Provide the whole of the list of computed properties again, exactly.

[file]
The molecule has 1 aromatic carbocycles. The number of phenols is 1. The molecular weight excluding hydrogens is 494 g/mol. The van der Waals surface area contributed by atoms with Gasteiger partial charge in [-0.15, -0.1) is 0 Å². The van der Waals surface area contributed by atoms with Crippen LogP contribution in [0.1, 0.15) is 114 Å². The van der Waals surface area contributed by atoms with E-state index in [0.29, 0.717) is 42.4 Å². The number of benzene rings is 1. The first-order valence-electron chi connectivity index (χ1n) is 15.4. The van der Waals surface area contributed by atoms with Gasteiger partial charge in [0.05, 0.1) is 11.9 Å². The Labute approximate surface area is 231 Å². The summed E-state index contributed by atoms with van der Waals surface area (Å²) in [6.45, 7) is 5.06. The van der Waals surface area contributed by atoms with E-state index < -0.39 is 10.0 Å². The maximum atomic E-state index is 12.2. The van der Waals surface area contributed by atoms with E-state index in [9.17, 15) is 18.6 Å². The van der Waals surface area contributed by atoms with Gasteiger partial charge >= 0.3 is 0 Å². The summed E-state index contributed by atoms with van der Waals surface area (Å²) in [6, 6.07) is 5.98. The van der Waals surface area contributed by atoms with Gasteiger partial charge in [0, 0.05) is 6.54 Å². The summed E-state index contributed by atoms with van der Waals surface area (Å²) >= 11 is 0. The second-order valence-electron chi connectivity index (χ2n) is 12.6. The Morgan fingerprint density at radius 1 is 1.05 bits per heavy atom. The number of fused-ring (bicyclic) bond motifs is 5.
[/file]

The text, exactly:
The molecule has 1 aromatic carbocycles. The number of phenols is 1. The molecular weight excluding hydrogens is 494 g/mol. The van der Waals surface area contributed by atoms with Gasteiger partial charge in [-0.15, -0.1) is 0 Å². The van der Waals surface area contributed by atoms with Crippen LogP contribution in [0.1, 0.15) is 114 Å². The van der Waals surface area contributed by atoms with E-state index in [0.29, 0.717) is 42.4 Å². The number of benzene rings is 1. The first-order valence-electron chi connectivity index (χ1n) is 15.4. The van der Waals surface area contributed by atoms with Gasteiger partial charge in [0.05, 0.1) is 11.9 Å². The Labute approximate surface area is 231 Å². The summed E-state index contributed by atoms with van der Waals surface area (Å²) in [6.45, 7) is 5.06. The van der Waals surface area contributed by atoms with E-state index < -0.39 is 10.0 Å². The maximum atomic E-state index is 12.2. The van der Waals surface area contributed by atoms with E-state index in [9.17, 15) is 18.6 Å². The van der Waals surface area contributed by atoms with Gasteiger partial charge >= 0.3 is 0 Å². The summed E-state index contributed by atoms with van der Waals surface area (Å²) in [6, 6.07) is 5.98. The van der Waals surface area contributed by atoms with Gasteiger partial charge in [0, 0.05) is 6.54 Å². The summed E-state index contributed by atoms with van der Waals surface area (Å²) >= 11 is 0. The second-order valence-electron chi connectivity index (χ2n) is 12.6. The Morgan fingerprint density at radius 1 is 1.05 bits per heavy atom. The number of fused-ring (bicyclic) bond motifs is 5.